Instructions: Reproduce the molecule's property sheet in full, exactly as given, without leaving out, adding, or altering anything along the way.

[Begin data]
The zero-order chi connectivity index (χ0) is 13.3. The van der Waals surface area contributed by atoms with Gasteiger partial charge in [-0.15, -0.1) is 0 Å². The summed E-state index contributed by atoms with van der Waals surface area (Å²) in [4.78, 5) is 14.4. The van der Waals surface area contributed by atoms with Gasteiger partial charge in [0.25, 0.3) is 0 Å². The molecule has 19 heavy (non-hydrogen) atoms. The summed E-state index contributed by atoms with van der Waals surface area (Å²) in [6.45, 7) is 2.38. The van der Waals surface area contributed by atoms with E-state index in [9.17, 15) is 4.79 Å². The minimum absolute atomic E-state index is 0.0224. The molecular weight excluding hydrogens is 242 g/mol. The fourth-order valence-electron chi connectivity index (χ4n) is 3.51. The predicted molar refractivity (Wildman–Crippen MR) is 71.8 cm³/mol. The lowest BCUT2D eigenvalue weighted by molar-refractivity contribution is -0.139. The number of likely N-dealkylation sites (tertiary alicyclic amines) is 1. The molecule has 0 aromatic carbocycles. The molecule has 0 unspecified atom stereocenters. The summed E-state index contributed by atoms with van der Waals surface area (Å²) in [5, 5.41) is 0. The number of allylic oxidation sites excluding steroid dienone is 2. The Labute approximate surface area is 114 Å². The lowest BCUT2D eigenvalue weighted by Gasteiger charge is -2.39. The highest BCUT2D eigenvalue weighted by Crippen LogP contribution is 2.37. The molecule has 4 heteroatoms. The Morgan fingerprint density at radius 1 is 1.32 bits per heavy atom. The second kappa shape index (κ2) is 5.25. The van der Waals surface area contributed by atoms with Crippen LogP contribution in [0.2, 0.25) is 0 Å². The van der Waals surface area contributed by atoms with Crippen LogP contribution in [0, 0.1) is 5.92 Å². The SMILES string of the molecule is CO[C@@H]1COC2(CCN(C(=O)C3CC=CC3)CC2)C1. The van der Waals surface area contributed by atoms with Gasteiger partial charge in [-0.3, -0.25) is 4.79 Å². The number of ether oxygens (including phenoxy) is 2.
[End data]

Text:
The zero-order chi connectivity index (χ0) is 13.3. The van der Waals surface area contributed by atoms with Gasteiger partial charge in [-0.15, -0.1) is 0 Å². The summed E-state index contributed by atoms with van der Waals surface area (Å²) in [4.78, 5) is 14.4. The van der Waals surface area contributed by atoms with Gasteiger partial charge in [0.25, 0.3) is 0 Å². The molecule has 19 heavy (non-hydrogen) atoms. The summed E-state index contributed by atoms with van der Waals surface area (Å²) in [6.45, 7) is 2.38. The van der Waals surface area contributed by atoms with E-state index in [9.17, 15) is 4.79 Å². The minimum absolute atomic E-state index is 0.0224. The molecular weight excluding hydrogens is 242 g/mol. The fourth-order valence-electron chi connectivity index (χ4n) is 3.51. The predicted molar refractivity (Wildman–Crippen MR) is 71.8 cm³/mol. The lowest BCUT2D eigenvalue weighted by molar-refractivity contribution is -0.139. The number of likely N-dealkylation sites (tertiary alicyclic amines) is 1. The molecule has 0 aromatic carbocycles. The molecule has 0 unspecified atom stereocenters. The summed E-state index contributed by atoms with van der Waals surface area (Å²) in [5, 5.41) is 0. The number of allylic oxidation sites excluding steroid dienone is 2. The Labute approximate surface area is 114 Å². The lowest BCUT2D eigenvalue weighted by Gasteiger charge is -2.39. The highest BCUT2D eigenvalue weighted by Crippen LogP contribution is 2.37. The molecule has 4 heteroatoms. The Morgan fingerprint density at radius 1 is 1.32 bits per heavy atom. The second kappa shape index (κ2) is 5.25. The van der Waals surface area contributed by atoms with Crippen LogP contribution in [0.2, 0.25) is 0 Å². The van der Waals surface area contributed by atoms with Crippen LogP contribution in [0, 0.1) is 5.92 Å². The SMILES string of the molecule is CO[C@@H]1COC2(CCN(C(=O)C3CC=CC3)CC2)C1. The van der Waals surface area contributed by atoms with Gasteiger partial charge in [-0.3, -0.25) is 4.79 Å². The number of ether oxygens (including phenoxy) is 2.